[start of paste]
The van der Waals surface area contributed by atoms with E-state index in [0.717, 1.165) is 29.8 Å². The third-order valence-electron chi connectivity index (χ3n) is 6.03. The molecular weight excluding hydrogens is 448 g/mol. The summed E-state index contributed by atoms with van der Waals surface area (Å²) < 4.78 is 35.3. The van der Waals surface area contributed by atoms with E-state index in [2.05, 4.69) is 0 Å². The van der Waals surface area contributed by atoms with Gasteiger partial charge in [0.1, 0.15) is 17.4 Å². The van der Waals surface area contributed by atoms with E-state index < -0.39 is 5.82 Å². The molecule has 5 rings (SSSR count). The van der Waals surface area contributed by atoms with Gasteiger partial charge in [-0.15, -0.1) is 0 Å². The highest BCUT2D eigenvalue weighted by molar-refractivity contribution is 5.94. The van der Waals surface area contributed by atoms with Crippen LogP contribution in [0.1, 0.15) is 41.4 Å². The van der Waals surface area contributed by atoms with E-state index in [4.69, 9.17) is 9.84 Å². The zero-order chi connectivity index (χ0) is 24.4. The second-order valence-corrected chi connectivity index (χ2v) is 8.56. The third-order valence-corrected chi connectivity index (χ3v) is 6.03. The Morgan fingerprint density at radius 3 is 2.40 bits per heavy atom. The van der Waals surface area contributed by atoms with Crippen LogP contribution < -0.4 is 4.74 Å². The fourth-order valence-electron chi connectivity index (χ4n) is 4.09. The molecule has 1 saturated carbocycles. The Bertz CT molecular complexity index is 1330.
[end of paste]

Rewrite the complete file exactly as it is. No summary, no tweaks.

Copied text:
The van der Waals surface area contributed by atoms with E-state index in [0.717, 1.165) is 29.8 Å². The third-order valence-electron chi connectivity index (χ3n) is 6.03. The molecular weight excluding hydrogens is 448 g/mol. The summed E-state index contributed by atoms with van der Waals surface area (Å²) < 4.78 is 35.3. The van der Waals surface area contributed by atoms with E-state index in [2.05, 4.69) is 0 Å². The van der Waals surface area contributed by atoms with Gasteiger partial charge in [0.1, 0.15) is 17.4 Å². The van der Waals surface area contributed by atoms with E-state index < -0.39 is 5.82 Å². The molecule has 5 rings (SSSR count). The van der Waals surface area contributed by atoms with Gasteiger partial charge in [-0.15, -0.1) is 0 Å². The highest BCUT2D eigenvalue weighted by molar-refractivity contribution is 5.94. The van der Waals surface area contributed by atoms with Crippen LogP contribution in [0.1, 0.15) is 41.4 Å². The van der Waals surface area contributed by atoms with E-state index in [4.69, 9.17) is 9.84 Å². The zero-order chi connectivity index (χ0) is 24.4. The second-order valence-corrected chi connectivity index (χ2v) is 8.56. The third-order valence-corrected chi connectivity index (χ3v) is 6.03. The Morgan fingerprint density at radius 3 is 2.40 bits per heavy atom. The van der Waals surface area contributed by atoms with Crippen LogP contribution < -0.4 is 4.74 Å². The fourth-order valence-electron chi connectivity index (χ4n) is 4.09. The molecule has 1 saturated carbocycles. The Bertz CT molecular complexity index is 1330.